I just have a few quarrels with some of the things we discussed in class today in regards to determinism. The first of which is just a general claim about determinism. We should acknowledge that there is a distinction between causal determinism and causal necessitarianism. Determinism is the view that the past, along with the laws of nature, determines a unique future. Necessitarianism, on the other hand, is the view that the past, which has necessarily occurred, along with the laws of nature, will necessarily determine a unique future. Doesn’t seem like much of a distinction at first, but the distinction lies in possible worlds. For determinism, possible worlds are imaginable in which things could have been otherwise. This, for instance, is Leibniz’s view. God is the ultimate perfect being, and has the knowledge of an infinite set of possible worlds, and being that God is perfect, God chooses the most perfect possible world with the greatest plethora of life. For Leibniz, God could have chosen otherwise (Although arguably I’m not quite sure if Leibniz’s God really could have). Necessitarianism rejects the possibility of any possible worlds, and the world could not be any different than what it currently is. Many believe that this is Spinoza’s view, insofar that everything necessarily follows from Nature’s power. I'll still refer to both determinism and necessitarianism from here on out as just determinism, since my other quarrels don't require the distinction. This just bugged me is all.
Here’s my second quarrel, we seem to be making a mistake by jumping right into an argument for causal determinism. Determinism is a universal concept about the how world works, and how it has worked since the beginning of time. Jumping into a discussion on determinism without first considering its inception seems intuitively time wasting. All that seems to result from arguing that determinism is false is a response by the determinist who digs farther and farther back in time to come up with different causes for each, seemingly, free willed event we throw at them. To me, it seems that the only constructive argument against determinism, and for the matter for determinism as well, is to examine it at its inception within some theological system. In this sense, the determinist cannot dig farther back without acknowledging the existence of some higher powered influence, whether it be God or Nature. The consequent discussion then seems to rely on attempting to prove some kind of theological system to be true.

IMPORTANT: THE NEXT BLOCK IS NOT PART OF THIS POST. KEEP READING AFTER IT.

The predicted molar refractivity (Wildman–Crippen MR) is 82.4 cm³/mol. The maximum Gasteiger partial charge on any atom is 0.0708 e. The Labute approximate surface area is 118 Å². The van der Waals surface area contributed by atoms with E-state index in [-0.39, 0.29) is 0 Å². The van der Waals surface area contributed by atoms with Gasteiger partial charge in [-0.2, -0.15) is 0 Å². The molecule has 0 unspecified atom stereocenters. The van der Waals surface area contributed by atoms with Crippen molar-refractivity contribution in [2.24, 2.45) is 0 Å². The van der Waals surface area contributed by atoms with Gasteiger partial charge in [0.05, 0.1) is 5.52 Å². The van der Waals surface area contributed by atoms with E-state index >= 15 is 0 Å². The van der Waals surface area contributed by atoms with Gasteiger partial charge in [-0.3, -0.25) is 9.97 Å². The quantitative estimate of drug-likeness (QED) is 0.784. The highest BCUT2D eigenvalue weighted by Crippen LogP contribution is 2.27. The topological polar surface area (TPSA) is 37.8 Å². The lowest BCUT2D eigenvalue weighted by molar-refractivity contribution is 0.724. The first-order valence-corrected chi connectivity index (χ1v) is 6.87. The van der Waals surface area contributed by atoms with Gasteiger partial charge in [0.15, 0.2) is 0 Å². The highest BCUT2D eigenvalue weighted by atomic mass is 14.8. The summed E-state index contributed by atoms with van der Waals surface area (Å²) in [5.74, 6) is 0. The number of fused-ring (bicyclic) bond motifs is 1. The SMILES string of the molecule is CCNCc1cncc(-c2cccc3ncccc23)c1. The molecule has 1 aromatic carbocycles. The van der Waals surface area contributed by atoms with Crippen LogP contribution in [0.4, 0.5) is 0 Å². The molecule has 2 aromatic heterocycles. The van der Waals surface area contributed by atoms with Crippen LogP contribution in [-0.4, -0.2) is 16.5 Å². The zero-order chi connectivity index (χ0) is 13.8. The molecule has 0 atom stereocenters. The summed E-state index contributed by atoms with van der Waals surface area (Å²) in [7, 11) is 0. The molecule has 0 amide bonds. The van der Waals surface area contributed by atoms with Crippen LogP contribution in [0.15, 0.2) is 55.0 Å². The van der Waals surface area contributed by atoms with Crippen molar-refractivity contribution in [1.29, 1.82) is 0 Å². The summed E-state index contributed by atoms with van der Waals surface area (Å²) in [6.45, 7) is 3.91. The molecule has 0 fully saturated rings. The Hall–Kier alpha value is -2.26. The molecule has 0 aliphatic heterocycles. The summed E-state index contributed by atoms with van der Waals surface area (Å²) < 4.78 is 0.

And onto my last quarrel. In class we had an example that was raised which examined moral accountability given that determinism is true. If someone murders someone, and determinism is true, then are they responsible that action, given that it couldn’t have been otherwise. One of the responses to this was that we are just as causally determined to apprehend the suspect as the person was to commit murder. Both the murder and the apprehension were determined. We were then presented with the question as to whether or not it is morally right to apprehend the murderer. Here’s my line of thought. In a deterministic system, as in any system which involves morality, there are morally responsible and morally irresponsible people. Even though, if free will does not exist, we cannot say that what the murderer did was wrong because he didn’t have a choice, we still, as morally responsible people, have an obligation to do whatever we can to prevent morally irresponsible people from committing immoral acts. In this way, morality is very important in a deterministic system, because those who are determined to cross morality, such as we have crossed morality in our ethics courses and other experiences, will become morally responsible people (hopefully). Thus, even though we may not be able to say that a person is entirely responsible for their actions, we can still influence people to become morally responsible through our actions, legislation, and education.